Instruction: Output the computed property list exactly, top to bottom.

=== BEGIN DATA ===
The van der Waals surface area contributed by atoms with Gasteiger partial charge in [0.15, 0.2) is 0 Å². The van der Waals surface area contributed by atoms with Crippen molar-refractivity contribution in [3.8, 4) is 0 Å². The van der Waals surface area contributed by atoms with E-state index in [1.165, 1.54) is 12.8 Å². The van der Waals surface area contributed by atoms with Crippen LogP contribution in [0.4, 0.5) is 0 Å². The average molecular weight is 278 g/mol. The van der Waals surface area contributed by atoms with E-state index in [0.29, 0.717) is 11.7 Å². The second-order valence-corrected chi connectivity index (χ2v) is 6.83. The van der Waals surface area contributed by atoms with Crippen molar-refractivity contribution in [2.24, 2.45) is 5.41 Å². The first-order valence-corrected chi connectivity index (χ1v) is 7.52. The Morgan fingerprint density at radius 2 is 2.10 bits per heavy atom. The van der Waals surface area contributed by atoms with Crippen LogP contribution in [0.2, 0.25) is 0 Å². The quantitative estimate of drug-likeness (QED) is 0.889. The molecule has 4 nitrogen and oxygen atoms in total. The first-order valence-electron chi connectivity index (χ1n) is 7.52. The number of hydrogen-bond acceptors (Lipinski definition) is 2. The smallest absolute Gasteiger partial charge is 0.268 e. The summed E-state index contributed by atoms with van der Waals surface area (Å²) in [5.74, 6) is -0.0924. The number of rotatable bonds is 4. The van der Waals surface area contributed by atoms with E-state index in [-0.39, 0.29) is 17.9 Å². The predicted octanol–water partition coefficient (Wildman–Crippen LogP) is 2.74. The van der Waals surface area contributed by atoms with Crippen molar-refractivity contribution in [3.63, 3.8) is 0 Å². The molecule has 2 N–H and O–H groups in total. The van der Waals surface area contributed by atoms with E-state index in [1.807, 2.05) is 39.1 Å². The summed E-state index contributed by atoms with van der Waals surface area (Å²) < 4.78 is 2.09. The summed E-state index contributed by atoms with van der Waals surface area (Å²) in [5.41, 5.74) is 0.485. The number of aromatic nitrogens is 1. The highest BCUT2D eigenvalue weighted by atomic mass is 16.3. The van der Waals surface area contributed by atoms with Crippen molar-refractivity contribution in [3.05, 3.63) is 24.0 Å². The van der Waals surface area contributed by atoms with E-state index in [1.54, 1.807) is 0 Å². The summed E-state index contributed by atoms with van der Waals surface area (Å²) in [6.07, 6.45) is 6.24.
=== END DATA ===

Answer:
The van der Waals surface area contributed by atoms with Gasteiger partial charge in [0.15, 0.2) is 0 Å². The van der Waals surface area contributed by atoms with Crippen molar-refractivity contribution in [3.8, 4) is 0 Å². The van der Waals surface area contributed by atoms with E-state index in [1.165, 1.54) is 12.8 Å². The van der Waals surface area contributed by atoms with Crippen LogP contribution in [0.4, 0.5) is 0 Å². The average molecular weight is 278 g/mol. The van der Waals surface area contributed by atoms with E-state index in [0.29, 0.717) is 11.7 Å². The second-order valence-corrected chi connectivity index (χ2v) is 6.83. The van der Waals surface area contributed by atoms with Crippen molar-refractivity contribution in [2.24, 2.45) is 5.41 Å². The first-order valence-corrected chi connectivity index (χ1v) is 7.52. The Morgan fingerprint density at radius 2 is 2.10 bits per heavy atom. The van der Waals surface area contributed by atoms with Crippen LogP contribution in [0.2, 0.25) is 0 Å². The quantitative estimate of drug-likeness (QED) is 0.889. The molecule has 4 nitrogen and oxygen atoms in total. The first-order valence-electron chi connectivity index (χ1n) is 7.52. The number of hydrogen-bond acceptors (Lipinski definition) is 2. The smallest absolute Gasteiger partial charge is 0.268 e. The summed E-state index contributed by atoms with van der Waals surface area (Å²) in [5.74, 6) is -0.0924. The number of rotatable bonds is 4. The van der Waals surface area contributed by atoms with E-state index in [-0.39, 0.29) is 17.9 Å². The predicted octanol–water partition coefficient (Wildman–Crippen LogP) is 2.74. The van der Waals surface area contributed by atoms with Crippen molar-refractivity contribution in [3.63, 3.8) is 0 Å². The molecule has 2 N–H and O–H groups in total. The van der Waals surface area contributed by atoms with E-state index in [1.807, 2.05) is 39.1 Å². The summed E-state index contributed by atoms with van der Waals surface area (Å²) < 4.78 is 2.09. The summed E-state index contributed by atoms with van der Waals surface area (Å²) in [5.41, 5.74) is 0.485. The number of aromatic nitrogens is 1. The highest BCUT2D eigenvalue weighted by atomic mass is 16.3. The van der Waals surface area contributed by atoms with Crippen molar-refractivity contribution in [3.05, 3.63) is 24.0 Å². The van der Waals surface area contributed by atoms with E-state index in [1.54, 1.807) is 0 Å². The summed E-state index contributed by atoms with van der Waals surface area (Å²) in [6.07, 6.45) is 6.24.